Ok, so, it’s not that I have a bad palate, it’s just that I'm inexperienced?
I've recently watched the Somm documentaries and when the group of Sommeliers were doing the blind tasting they were able to name the exact region and vintage of each wine. My mind was blown and I thought to myself, how could my palate ever be that good?!
Maybe it's not so much about having the perfect palate and more about knowing the ins and outs of each wine varietal, region, vintage, etc. Don't get me wrong, palate training is 100% important but how can you recognize the flavor of Gooseberry if you've never had one? Well, as soon as you're done reading this, go to your local grocery store, start sniffing all the spices, buy all the produce and if anyone looks at you funny just tell them you're improving your palate. How can you tell the difference between Long Island wine and California wine? Well, stop scrolling on social media and start Googling.
Let’s think of it like a game of Guess Who. Your opponent has poured themselves a glass of secret vino and you have 12 different photos of wine in front of you. If you know what questions to ask, you can very easily deduce which one they poured. Start simple: Red or white? They say red; you can eliminate half of the wines in front of you. Red fruit notes or dark fruit notes? They say red fruit; flip down more photos. French or Italian grape? They say Italian; eliminate all the Frenchies.
Now just imagine you're playing this game with yourself every time you're tasting wine. When your brain to palate connection is strong enough to recognize that soft tannin, red fruit forward Italian grape varietal… you’re probably drinking Teroldego and maybe you’ll also recognize those same nuances in say, a new red blend at the Suhru Tasting house? *Cough*Cough* Ember. We all can become a Sherlock Holmes of wine— just look for the clues.
I doubt that there will ever be a day that I will know absolutely everything about wine and even now, I’ve only barely scratched the surface. But honestly, that’s really exciting. The magic of wine is that when you're properly tasting it, you are fully living in the present with each sip expanding your knowledge. Every bottle you open has a story to tell and a lesson to be taught. Wait, so does that mean I'll get a little smarter with every glass I drink? I’m not sure if that’s the exact takeaway from this but whatever floats your boat. Cheers to being a forever student!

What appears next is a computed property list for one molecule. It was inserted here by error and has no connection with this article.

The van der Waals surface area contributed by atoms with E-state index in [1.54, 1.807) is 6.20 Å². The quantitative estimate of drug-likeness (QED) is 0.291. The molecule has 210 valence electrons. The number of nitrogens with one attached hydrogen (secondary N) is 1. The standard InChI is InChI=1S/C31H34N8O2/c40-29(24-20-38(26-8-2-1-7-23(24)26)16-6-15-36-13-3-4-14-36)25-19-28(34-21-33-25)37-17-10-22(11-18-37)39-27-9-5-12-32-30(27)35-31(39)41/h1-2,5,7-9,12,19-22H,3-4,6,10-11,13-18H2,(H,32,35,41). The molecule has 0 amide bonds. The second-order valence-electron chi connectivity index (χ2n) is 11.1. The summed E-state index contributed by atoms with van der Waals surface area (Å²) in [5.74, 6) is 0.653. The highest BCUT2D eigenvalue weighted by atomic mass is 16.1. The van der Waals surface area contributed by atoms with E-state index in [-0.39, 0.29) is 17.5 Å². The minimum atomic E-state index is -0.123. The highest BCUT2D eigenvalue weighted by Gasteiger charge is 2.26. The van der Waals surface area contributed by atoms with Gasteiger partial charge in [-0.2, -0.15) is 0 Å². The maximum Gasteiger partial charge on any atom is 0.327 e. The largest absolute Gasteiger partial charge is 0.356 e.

Want to Read More Snippets with Shannon? Keep Reading!
One of the world's most popular red wines—Merlot is loved for its versatility! Here on the North Fork of Long Island it is one of the most prolific and widely planted varieties. A consistent ripener, Merlot makes beautiful blends as well as single varietal wines.
Although currently one of the most popular wines in the world, Merlot was originally considered a secondary grape by winemakers, believed to be best suited for blending rather than as a “stand alone” varietal. While there are now a plethora of delicious single varietal Merlot’s to choose from on the East End as well as around the globe, Merlot continues to be a favorite amongst winemakers when it comes to blending.
A Brief History of the Grape
Merlot was first mentioned in 1784, in Bordeaux. Back then it was called Merlau or Merle. It is said that Merlot was named after the “blackbirds” that loved to eat the ripe grapes, these birds were a similar blue, black color to the ripe grapes.
Still the most planted grape in Bordeaux France, Merlot grows alongside the other classic Bordeaux red varietals including Cabernet Sauvignon, Cabernet Franc, Malbec and Petit Verdot. In Italy, Merlot was originally called Bordo and is widely used as a blending grape in Super Tuscan wines.
Planted all over the world, Merlot grows well on sandy loam or well-drained soils that have good moisture holding capacity. Well suited to cool climate regions (think Long Island) Merlot ripens into dark blue to black berries with thin skins and loose, large bunches.
Fun Fact: the most expensive Merlot was sold at auction in 2011. A case of 1961 Petrus went for $144,000 USD which comes to $12,000 a bottle!
Merlot reached its peak popularity in the US in the 1990’s, then experienced a drop in popularity after the movie Sideways came out in which Paul Giammatti's character poked fun at the wine, saying Merlot is bland and the market is oversaturated with the varietal. In the two decades since, Merlot has made a comeback and is currently the second most popular grape varietal in the United States.
A Closer Look at our Merlot
Classic old-world style, our Merlot was released to the public on February 1, 2023 and is quickly becoming a crowd favorite! This old-world style red is a beautiful representation of North Fork Merlot. The staple of Long Island Wine Country, Merlot is wonderfully well suited to our cool, maritime climate with consistent ripening and excellent aging potential. A medium bodied wine with beautiful red fruit notes and hints of spice on the nose with red fruit flowing onto the palate. It is elegant with a light hint of vanilla and a seamless, silky finish.
Recommended Food Pairings
Like all reds, Merlot is best served at room temperature (60 – 65 degrees F). Medium to full-bodied reds in general are recommended to be served at a low 60 degrees Fahrenheit to best showcase the ripe fruit notes and soft tannins. Merlot pairs well with a variety of foods including white and dark meats from chicken, turkey and pork as well as pasta, burgers and pizza, cheese plates, beef stew and more.
Make sure to open your favorite bottle of Merlot and toast this versatile grape as you savor every sip!
Learn More About our Merlot